Home > Clement's Game, Half-Life, Valve > Science Fiction Round 24: Half-Life

Science Fiction Round 24: Half-Life

We made the silly decision to get a whole bunch of Valve games.  (There was a sale!)

Consequence:  We’ve spent rather a while over the last several weeks playing through the Half-Life and Half-Life 2 games.  Clearly, it’s time for a review, starting with Half-Life.

Also, these games are awesome.  Play them before reading if you don’t want spoilers.



Its mouth is its bottom side.  And it wants to hug your face.

Its mouth is its bottom side. And it wants to hug your face.

I hated these.  They hide in all sorts of annoying places, behind crates, in ducts in the ceiling… and then they jump out and try to eat your face.

While they’re very effective for weak enemies, they do lead to a general problem.  Why are they successful at eating people’s faces?  These are alien critters — why are they so good at eating the brains of aliens, taking them over, and turning them into zombies?  Why don’t our brains make them sick?  There’s no good reason to assume that alien biology is sufficiently similar to our own to make us good eating.

I could theorize that they were engineered by the biotech-savvy natives of Xen.  Unfortunately, that doesn’t work either, since we later learn that Earth-side scientists were abducting alien samples (including headcrabs) long before the Vortigaunts (one kind of sentient locals) start doing things to Earth.  (Edit — based on reading the Half-Life Wiki, it’s theorized Vortigaunts and company were actually planning to invade Earth for reasons presented in Half-Life 2… and then Earth started poking them, so the bioweapon idea may work after all.)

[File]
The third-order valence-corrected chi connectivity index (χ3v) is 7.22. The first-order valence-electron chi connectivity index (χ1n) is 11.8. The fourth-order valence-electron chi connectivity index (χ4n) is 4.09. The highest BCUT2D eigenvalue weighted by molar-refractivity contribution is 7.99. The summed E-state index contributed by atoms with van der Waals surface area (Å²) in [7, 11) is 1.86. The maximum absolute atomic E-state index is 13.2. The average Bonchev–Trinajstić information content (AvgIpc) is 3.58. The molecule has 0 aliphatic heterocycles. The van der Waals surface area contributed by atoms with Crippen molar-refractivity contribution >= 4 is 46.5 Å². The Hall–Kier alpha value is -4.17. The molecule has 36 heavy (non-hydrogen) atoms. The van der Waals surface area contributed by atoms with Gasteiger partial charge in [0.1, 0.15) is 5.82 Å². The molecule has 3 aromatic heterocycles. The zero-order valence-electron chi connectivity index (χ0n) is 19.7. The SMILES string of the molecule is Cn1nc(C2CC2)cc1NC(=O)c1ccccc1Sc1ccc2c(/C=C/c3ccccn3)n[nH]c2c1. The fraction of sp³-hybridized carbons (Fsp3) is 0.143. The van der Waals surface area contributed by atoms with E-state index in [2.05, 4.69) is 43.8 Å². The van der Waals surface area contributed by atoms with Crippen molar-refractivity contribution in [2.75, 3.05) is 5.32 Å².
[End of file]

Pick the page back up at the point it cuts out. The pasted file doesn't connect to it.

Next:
On the plus side, the actual mechanism of I-eat-your-face-and-control-your-body-now isn’t entirely unprecedented.  There are some examples of parasites in the insect world that do something like this, hijacking the host to help the parasite propagate itself.  (Which has some lovely implications about headcrabs.  We also get to meet what we can describe as the “mother of all headcrabs.”  I assume that’s what happen if you don’t shoot them while they’re small.)  It’s still weird that it works, but hey… it’s suitably creepy.

Gordon Freeman, MIT PhD in Theoretical Physics (with a minor in Butt-Kicking)

Okay, so I’m getting a PhD in mostly-theoretical physics at Stanford.  And I don’t know anything about killing aliens or firing RPGs.  Or gauss guns.

Well, except for using them in a video game, that is.  Which doesn’t give you experience that translates into actual alien-extermination skills.

Freeman, on the other hand, has apparently picked up these skills somewhere.  Which is rather unusual.  (Perhaps he’s ex-military of some kind, prior to that PhD?)  Either that, or Black Mesa has a very thorough employee training program.

It’s also a bit odd that a theoretical physicist is the person doing the experimental research… although it’s implied that this is punishment for Freeman always being late to work.